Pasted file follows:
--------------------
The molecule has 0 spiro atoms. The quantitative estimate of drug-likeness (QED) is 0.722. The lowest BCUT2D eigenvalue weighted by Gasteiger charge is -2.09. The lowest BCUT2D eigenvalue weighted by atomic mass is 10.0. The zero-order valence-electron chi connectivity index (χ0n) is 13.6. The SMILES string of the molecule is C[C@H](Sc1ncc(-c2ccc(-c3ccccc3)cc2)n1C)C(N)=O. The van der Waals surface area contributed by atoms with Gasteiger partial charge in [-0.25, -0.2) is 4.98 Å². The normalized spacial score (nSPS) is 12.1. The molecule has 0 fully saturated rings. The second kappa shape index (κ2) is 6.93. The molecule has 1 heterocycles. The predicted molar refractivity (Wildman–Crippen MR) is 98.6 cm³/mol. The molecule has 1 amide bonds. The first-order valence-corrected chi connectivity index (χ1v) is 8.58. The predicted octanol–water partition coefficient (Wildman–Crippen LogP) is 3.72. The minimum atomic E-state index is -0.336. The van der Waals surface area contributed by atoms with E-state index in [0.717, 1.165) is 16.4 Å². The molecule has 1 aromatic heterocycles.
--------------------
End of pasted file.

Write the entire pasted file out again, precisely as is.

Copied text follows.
The molecule has 0 spiro atoms. The quantitative estimate of drug-likeness (QED) is 0.722. The lowest BCUT2D eigenvalue weighted by Gasteiger charge is -2.09. The lowest BCUT2D eigenvalue weighted by atomic mass is 10.0. The zero-order valence-electron chi connectivity index (χ0n) is 13.6. The SMILES string of the molecule is C[C@H](Sc1ncc(-c2ccc(-c3ccccc3)cc2)n1C)C(N)=O. The van der Waals surface area contributed by atoms with Gasteiger partial charge in [-0.25, -0.2) is 4.98 Å². The normalized spacial score (nSPS) is 12.1. The molecule has 0 fully saturated rings. The second kappa shape index (κ2) is 6.93. The molecule has 1 heterocycles. The predicted molar refractivity (Wildman–Crippen MR) is 98.6 cm³/mol. The molecule has 1 amide bonds. The first-order valence-corrected chi connectivity index (χ1v) is 8.58. The predicted octanol–water partition coefficient (Wildman–Crippen LogP) is 3.72. The minimum atomic E-state index is -0.336. The van der Waals surface area contributed by atoms with E-state index in [0.717, 1.165) is 16.4 Å². The molecule has 1 aromatic heterocycles.